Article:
I sometimes wonder if this early experience was what put me off religion for life, but if memory serves (which it probably doesn’t) I was a confirmed unbeliever even before that. In fact I can’t remember a time when I ever had any sort of faith, which I’m not sure how to explain. I did grow up in a basically secular household, but my parents weren’t militant atheists or anything, and Christianity was part of the fabric of our community. I repeated the prayers at school assembly, went to church at Easter and Christmas and was generally exposed to the idea that being a Christian was the normal thing to do, but none of it ever clicked with me. In the years that have followed I have learned about many other religions and belief-systems, ancient and modern, but my interest has always been cultural rather than spiritual. I’ve never felt that there was any sort of void in me that yearned to be filled by religion, or that my lack of faith meant I was missing something. Perhaps I just don’t have the religious gene.

(I have been politically active most of my adult life, and pious types have often told me that I am sublimating my religious impulses in radicalism, that The Communist Manifesto is my bible, but I don’t think that’s the case at all. I don’t see politics as a moral issue, but more a technical question of how to efficiently organise society. I certainly don’t think that being a communist makes me a better person than anyone else, and I’m not expecting any eternal reward for my labours).

I don’t really have a point here; I’m just musing nostalgically. I’m definitely not suggesting that all Christians are hate-filled bigots; I’ve known plenty over the years and hardly any have been like Fred Phelps. Indeed one of the saving graces of the Christian faith is the fact that its adherents are mostly content to be fuzzy about the details of doctrine. Even the Pope thinks that non-believers can go to heaven, which, to my mind, seems hard to reconcile with John 14:6, but I guess that resolving such contradictions is what keeps theologians busy. (Personally, I’d probably pass on Paradise; I’ve always thought that the first circle of the Inferno sounded much more interesting). I imagine that the followers of other religions behave in a similar way; none of the Jews, Muslims, Hindus or Buddhists that I know are particularly devout, though I’d have to admit that my deadbeat friends may not be entirely representative examples of their respective faiths.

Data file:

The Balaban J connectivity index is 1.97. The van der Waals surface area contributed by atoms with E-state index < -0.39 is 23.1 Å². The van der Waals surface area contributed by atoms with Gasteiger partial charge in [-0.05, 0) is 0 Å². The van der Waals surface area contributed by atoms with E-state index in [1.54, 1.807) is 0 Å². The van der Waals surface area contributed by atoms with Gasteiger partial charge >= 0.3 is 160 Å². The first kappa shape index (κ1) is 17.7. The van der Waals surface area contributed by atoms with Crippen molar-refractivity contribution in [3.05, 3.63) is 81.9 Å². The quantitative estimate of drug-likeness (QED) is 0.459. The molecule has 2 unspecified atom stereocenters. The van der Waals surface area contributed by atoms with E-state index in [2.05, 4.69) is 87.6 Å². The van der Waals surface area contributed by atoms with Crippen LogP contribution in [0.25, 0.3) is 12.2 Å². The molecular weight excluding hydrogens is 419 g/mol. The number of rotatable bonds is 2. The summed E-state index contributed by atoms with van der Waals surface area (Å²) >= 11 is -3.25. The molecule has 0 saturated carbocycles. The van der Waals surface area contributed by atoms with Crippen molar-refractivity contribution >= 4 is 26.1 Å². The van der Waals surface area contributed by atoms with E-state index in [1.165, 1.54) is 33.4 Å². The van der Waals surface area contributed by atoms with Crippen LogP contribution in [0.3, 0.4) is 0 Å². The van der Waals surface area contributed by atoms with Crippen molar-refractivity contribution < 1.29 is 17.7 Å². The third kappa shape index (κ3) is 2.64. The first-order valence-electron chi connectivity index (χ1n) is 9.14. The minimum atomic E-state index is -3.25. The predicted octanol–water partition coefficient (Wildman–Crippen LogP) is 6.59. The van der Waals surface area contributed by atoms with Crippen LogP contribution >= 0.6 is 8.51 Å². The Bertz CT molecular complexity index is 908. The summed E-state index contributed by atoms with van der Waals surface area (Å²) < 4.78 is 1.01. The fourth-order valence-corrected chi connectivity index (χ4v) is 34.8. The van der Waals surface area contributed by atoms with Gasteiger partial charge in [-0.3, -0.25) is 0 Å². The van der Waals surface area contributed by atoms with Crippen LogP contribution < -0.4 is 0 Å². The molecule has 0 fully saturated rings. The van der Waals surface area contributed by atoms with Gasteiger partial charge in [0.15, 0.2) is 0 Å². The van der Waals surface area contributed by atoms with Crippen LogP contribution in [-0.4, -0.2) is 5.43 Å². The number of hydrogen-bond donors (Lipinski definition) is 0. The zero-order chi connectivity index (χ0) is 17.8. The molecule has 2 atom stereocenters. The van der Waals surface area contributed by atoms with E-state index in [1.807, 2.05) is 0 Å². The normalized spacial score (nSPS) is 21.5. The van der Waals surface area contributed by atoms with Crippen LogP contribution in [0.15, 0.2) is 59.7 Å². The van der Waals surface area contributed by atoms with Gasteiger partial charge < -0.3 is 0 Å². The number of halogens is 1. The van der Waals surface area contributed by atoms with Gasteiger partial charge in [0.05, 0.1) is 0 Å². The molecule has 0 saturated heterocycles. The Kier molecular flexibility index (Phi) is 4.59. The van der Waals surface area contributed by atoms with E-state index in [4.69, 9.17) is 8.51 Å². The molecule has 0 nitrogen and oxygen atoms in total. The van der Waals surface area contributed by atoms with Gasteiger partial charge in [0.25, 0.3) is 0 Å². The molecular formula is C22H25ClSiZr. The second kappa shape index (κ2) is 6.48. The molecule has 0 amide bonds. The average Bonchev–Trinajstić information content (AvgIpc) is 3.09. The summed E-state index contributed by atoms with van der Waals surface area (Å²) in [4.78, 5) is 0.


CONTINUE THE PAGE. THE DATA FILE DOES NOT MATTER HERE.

I used to be more actively anti-religious in my younger days, and I would argue with people about how clearly nonsensical their beliefs were, but with age I have mellowed into a position of liberal secularism; I don’t care what people think or do in their homes and places of worship (or where they build those places of worship), as long as they keep their dogma out of the schoolroom, and don’t try to tell me who I can or cannot marry.

I still think that, on balance, religion is a pernicious influence on society, but no amount of reasoned discourse is going to make it disappear as long as the material conditions that underpin it persist. Everyone knows Marx’s comment about religion being “the opium of the people”, but the full quote is more illuminating:

Religious distress is at the same time the expression of real distress and the protest against real distress. Religion is the sigh of the oppressed creature, the heart of a heartless world, just as it is the spirit of a spiritless situation. It is the opium of the people. The abolition of religion as the illusory happiness of the people is required for their real happiness. The demand to give up the illusion about its condition is the demand to give up a condition which needs illusions.